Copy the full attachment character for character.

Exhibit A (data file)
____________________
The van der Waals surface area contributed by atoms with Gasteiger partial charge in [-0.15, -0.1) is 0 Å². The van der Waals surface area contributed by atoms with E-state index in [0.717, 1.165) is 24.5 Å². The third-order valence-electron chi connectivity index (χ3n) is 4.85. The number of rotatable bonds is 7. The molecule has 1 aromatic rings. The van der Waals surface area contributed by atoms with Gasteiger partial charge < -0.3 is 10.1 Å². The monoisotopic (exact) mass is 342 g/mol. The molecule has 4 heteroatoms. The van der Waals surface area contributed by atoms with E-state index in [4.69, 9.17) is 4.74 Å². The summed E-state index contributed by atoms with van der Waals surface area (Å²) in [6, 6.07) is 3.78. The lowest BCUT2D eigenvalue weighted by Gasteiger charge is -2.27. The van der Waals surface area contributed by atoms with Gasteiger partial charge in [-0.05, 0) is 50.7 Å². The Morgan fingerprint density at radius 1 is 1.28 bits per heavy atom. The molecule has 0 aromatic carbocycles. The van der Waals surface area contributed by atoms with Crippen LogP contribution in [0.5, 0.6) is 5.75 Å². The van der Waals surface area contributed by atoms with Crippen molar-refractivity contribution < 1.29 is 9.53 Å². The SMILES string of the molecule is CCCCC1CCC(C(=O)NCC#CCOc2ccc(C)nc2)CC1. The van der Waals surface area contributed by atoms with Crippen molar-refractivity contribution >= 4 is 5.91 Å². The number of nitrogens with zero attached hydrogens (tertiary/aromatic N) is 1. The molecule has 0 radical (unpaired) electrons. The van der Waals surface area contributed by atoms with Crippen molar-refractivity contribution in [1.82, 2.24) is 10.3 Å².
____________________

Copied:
The van der Waals surface area contributed by atoms with Gasteiger partial charge in [-0.15, -0.1) is 0 Å². The van der Waals surface area contributed by atoms with E-state index in [0.717, 1.165) is 24.5 Å². The third-order valence-electron chi connectivity index (χ3n) is 4.85. The number of rotatable bonds is 7. The molecule has 1 aromatic rings. The van der Waals surface area contributed by atoms with Gasteiger partial charge < -0.3 is 10.1 Å². The monoisotopic (exact) mass is 342 g/mol. The molecule has 4 heteroatoms. The van der Waals surface area contributed by atoms with E-state index in [4.69, 9.17) is 4.74 Å². The summed E-state index contributed by atoms with van der Waals surface area (Å²) in [6, 6.07) is 3.78. The lowest BCUT2D eigenvalue weighted by Gasteiger charge is -2.27. The van der Waals surface area contributed by atoms with Gasteiger partial charge in [-0.05, 0) is 50.7 Å². The Morgan fingerprint density at radius 1 is 1.28 bits per heavy atom. The molecule has 0 aromatic carbocycles. The van der Waals surface area contributed by atoms with Crippen LogP contribution in [0.5, 0.6) is 5.75 Å². The van der Waals surface area contributed by atoms with Crippen molar-refractivity contribution < 1.29 is 9.53 Å². The SMILES string of the molecule is CCCCC1CCC(C(=O)NCC#CCOc2ccc(C)nc2)CC1. The van der Waals surface area contributed by atoms with Crippen molar-refractivity contribution >= 4 is 5.91 Å². The number of nitrogens with zero attached hydrogens (tertiary/aromatic N) is 1. The molecule has 0 radical (unpaired) electrons. The van der Waals surface area contributed by atoms with Crippen molar-refractivity contribution in [1.82, 2.24) is 10.3 Å².